In the past, I thought I couldn't stand people who `don't just get it.'
I just figured out that I was wrong.
As some of you already know, I love teaching. Teaching has always been something that I could not get bored of. It was a daily habit in my childhood that I would go hours and hours on, repeating what I learned in school to my mother -- who was, and still is, an active and faithful listener <3 -- only to be stopped by running out of subjects.
And being a teaching addict, I have helped out numerous people on their computer issues and problems, sometimes academic and sometimes practical. Plus, along the path of explanation, I would also digress into auxiliary topics that I deemed helpful for them to know. For example, when I was explaining how to solve a homework problem, I would delve into background theories and facts that I thought would be useful in understanding the nature of the problem better, even when the professor apparently didn't bother to go over them. (I'm a bit of a perfectionist like that, and hey, I love teaching, so why not do it as well? *grin*)
Now, not all of my `students' had the same level of intelligence. Some of them instantly (and sometimes almost preemptively) understood what I was explaining. Others weren't as quick and I had to spend like hours to explain something, paraphrasing it in different ways that I thought were easier and more intuitive for them to understand, until they finally got it.
Then I realized this: Among those who `wouldn't just get it,' some were enthusiastic enough to explore with me and eventually find an understandable explanation, whereas others, after a few tries, just went `Hey, I think we could save some time if you could just show me how to solve the problem.' And also among those who `would get it,' some were actually enthralled to see some new things that I presented them but their professor didn't, but others were just giving `Whatever, I know how to solve the problem now anyways' type of cold shoulders.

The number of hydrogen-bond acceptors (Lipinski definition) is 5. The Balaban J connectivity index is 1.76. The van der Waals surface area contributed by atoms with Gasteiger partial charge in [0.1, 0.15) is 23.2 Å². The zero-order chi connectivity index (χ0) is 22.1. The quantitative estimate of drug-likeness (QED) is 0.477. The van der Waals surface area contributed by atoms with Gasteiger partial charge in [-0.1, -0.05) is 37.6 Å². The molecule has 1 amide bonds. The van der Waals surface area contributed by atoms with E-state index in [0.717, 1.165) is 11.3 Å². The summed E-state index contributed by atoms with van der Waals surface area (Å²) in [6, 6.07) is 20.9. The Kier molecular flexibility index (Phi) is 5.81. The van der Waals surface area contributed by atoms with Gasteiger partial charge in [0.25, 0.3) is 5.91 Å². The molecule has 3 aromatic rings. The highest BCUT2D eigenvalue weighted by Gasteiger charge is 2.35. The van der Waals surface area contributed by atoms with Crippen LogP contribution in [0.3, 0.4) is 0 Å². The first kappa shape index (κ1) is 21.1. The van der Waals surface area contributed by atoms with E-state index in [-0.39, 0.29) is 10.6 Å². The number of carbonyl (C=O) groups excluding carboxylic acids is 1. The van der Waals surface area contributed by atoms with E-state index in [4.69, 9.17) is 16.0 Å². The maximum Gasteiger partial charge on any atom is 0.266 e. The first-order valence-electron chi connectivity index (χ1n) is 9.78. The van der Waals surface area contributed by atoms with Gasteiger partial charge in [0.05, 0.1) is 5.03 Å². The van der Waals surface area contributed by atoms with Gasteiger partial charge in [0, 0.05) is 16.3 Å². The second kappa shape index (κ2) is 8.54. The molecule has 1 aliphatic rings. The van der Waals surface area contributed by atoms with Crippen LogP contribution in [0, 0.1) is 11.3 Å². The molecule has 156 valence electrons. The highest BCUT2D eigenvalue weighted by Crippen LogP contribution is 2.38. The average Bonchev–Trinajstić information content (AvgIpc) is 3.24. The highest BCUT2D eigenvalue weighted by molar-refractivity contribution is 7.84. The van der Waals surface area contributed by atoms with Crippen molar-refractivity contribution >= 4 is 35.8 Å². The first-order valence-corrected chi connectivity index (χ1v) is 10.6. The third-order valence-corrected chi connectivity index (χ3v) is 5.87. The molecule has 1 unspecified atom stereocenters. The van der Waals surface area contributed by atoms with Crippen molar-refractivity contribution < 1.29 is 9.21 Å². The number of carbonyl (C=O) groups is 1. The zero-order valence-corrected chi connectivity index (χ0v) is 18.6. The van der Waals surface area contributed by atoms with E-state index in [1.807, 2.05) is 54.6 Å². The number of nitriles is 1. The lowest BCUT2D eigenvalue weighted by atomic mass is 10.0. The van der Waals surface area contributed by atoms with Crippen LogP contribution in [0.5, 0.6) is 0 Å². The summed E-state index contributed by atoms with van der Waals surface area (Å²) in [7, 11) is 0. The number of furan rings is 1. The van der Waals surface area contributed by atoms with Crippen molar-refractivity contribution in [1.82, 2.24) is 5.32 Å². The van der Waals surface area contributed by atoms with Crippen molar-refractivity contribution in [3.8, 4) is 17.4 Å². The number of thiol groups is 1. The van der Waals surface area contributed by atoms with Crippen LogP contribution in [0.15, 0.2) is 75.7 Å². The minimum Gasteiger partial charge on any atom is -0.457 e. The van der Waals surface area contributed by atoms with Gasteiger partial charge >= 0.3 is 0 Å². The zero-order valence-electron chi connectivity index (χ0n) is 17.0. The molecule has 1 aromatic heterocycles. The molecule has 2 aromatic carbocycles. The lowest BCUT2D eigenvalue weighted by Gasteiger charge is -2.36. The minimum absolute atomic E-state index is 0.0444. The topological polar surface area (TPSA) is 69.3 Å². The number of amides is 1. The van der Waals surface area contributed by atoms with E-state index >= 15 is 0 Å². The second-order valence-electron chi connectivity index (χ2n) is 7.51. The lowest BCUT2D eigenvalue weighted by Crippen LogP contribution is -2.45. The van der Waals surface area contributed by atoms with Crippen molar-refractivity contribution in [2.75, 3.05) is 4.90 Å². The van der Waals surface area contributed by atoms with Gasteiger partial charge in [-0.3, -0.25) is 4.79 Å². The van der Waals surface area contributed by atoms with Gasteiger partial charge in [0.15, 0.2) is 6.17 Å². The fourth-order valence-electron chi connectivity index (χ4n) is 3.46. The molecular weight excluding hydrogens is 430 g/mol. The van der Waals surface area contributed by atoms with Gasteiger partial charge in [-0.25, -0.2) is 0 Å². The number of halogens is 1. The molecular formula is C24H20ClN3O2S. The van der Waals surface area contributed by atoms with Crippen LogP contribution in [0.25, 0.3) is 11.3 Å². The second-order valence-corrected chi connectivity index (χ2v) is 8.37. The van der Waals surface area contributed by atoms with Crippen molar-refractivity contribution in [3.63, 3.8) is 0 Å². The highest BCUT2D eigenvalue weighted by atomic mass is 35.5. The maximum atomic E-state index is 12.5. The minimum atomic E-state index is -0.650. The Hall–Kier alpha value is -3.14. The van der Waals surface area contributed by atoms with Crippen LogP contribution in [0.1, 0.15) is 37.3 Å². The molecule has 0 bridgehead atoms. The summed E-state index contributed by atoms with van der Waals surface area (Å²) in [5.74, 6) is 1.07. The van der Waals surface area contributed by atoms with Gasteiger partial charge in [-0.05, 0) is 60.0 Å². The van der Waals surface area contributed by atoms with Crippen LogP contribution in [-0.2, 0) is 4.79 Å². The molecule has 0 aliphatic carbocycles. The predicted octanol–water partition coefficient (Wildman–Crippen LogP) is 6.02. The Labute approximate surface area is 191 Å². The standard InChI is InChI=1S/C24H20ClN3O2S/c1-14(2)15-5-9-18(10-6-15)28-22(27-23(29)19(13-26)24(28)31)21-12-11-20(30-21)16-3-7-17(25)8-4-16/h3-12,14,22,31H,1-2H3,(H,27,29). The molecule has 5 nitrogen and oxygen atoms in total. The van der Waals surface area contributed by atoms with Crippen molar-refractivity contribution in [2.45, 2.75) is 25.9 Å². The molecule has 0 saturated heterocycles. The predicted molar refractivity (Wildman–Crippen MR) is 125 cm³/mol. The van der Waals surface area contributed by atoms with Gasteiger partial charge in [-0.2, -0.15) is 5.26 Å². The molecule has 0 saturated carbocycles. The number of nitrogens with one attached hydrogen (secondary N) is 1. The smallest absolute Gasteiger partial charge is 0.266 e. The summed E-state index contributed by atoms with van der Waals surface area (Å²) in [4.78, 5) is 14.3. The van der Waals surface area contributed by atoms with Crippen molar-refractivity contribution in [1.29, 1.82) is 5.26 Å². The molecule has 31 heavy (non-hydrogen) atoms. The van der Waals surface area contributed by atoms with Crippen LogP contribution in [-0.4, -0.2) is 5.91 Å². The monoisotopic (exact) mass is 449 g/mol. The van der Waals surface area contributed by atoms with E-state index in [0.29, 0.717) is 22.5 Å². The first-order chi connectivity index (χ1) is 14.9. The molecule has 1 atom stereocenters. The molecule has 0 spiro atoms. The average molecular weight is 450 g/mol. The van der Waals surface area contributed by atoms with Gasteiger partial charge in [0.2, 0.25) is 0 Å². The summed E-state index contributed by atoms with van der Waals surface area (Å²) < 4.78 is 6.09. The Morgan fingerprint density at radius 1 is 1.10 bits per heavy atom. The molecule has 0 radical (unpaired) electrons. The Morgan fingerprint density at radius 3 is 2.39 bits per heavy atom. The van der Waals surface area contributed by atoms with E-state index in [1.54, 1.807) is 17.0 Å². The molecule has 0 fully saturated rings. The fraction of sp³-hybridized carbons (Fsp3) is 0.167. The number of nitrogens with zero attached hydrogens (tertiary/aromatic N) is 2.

Now, what types of response would you say annoyed me the most? Yes. `Hey, let's just save some time' and `Whatever.'
Now, see the common factor between them? Right, it's not about whether they are intelligent and smart enough to readily `get it,' but it's about their unwillingness. In other words, regardless how smart they already were, they were not intellectually stimulated enough. And that's what turned me off.
And that made me rethink about this one word of wisdom that you might have also heard from your parents or teachers:
Always be around people better than you, supposedly because it helps you improve.
Now think about it -- is it a really good thing to do? Think about the other way around: If you're with a better person, then from his point of view, he is with an inferior person -- that is, you. If he believed in the same axiom that he ought to be around people better than himself, you're being unnecessary burden to him, and in fact, he might just ditch you for another person better than him. Now, would you welcome that situation? My answer is: Hell no.
To be honest, I've always thought I would prefer smarter people around myself. I'm realizing how selfish and stupid that was. And actually, I was even more stupid than just that -- I thought my ideal lady would be at least as smart and intelligent as I was. This is now just fucking embarrassing -- because, hell, if she espoused the same belief, the day one of us gets more intelligent than the other is the doomsday for our relationship. Yeah, a bit exaggerated, but you get the point.
So here's my revised axiom:
Always be around people more intelligent than you intellectually stimulated enough to stimulate you as well.